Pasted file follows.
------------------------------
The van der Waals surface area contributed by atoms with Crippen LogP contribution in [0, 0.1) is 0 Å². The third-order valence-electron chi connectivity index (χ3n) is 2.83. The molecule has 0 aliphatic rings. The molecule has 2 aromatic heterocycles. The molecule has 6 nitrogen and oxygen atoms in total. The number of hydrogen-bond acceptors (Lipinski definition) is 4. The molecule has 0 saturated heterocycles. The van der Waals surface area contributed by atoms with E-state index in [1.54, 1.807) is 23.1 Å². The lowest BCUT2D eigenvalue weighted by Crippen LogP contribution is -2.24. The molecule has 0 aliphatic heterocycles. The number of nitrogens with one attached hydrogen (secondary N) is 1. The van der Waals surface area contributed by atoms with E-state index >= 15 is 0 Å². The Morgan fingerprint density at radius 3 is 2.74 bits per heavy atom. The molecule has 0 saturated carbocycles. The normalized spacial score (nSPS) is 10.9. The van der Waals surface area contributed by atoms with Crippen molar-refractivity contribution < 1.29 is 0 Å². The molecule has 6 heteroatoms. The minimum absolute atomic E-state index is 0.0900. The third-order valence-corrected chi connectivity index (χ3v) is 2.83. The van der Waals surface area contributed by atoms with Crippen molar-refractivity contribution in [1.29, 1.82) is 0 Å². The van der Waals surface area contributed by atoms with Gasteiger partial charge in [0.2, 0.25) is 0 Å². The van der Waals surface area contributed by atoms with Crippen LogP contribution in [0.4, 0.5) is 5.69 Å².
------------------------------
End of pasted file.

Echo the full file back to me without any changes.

The van der Waals surface area contributed by atoms with Crippen LogP contribution in [0, 0.1) is 0 Å². The third-order valence-electron chi connectivity index (χ3n) is 2.83. The molecule has 0 aliphatic rings. The molecule has 2 aromatic heterocycles. The molecule has 6 nitrogen and oxygen atoms in total. The number of hydrogen-bond acceptors (Lipinski definition) is 4. The molecule has 0 saturated heterocycles. The van der Waals surface area contributed by atoms with E-state index in [1.54, 1.807) is 23.1 Å². The lowest BCUT2D eigenvalue weighted by Crippen LogP contribution is -2.24. The molecule has 0 aliphatic heterocycles. The number of nitrogens with one attached hydrogen (secondary N) is 1. The van der Waals surface area contributed by atoms with E-state index >= 15 is 0 Å². The Morgan fingerprint density at radius 3 is 2.74 bits per heavy atom. The molecule has 0 saturated carbocycles. The normalized spacial score (nSPS) is 10.9. The van der Waals surface area contributed by atoms with Crippen molar-refractivity contribution < 1.29 is 0 Å². The molecule has 6 heteroatoms. The minimum absolute atomic E-state index is 0.0900. The third-order valence-corrected chi connectivity index (χ3v) is 2.83. The van der Waals surface area contributed by atoms with Crippen molar-refractivity contribution in [1.29, 1.82) is 0 Å². The van der Waals surface area contributed by atoms with Gasteiger partial charge in [0.2, 0.25) is 0 Å². The van der Waals surface area contributed by atoms with Crippen LogP contribution in [0.4, 0.5) is 5.69 Å².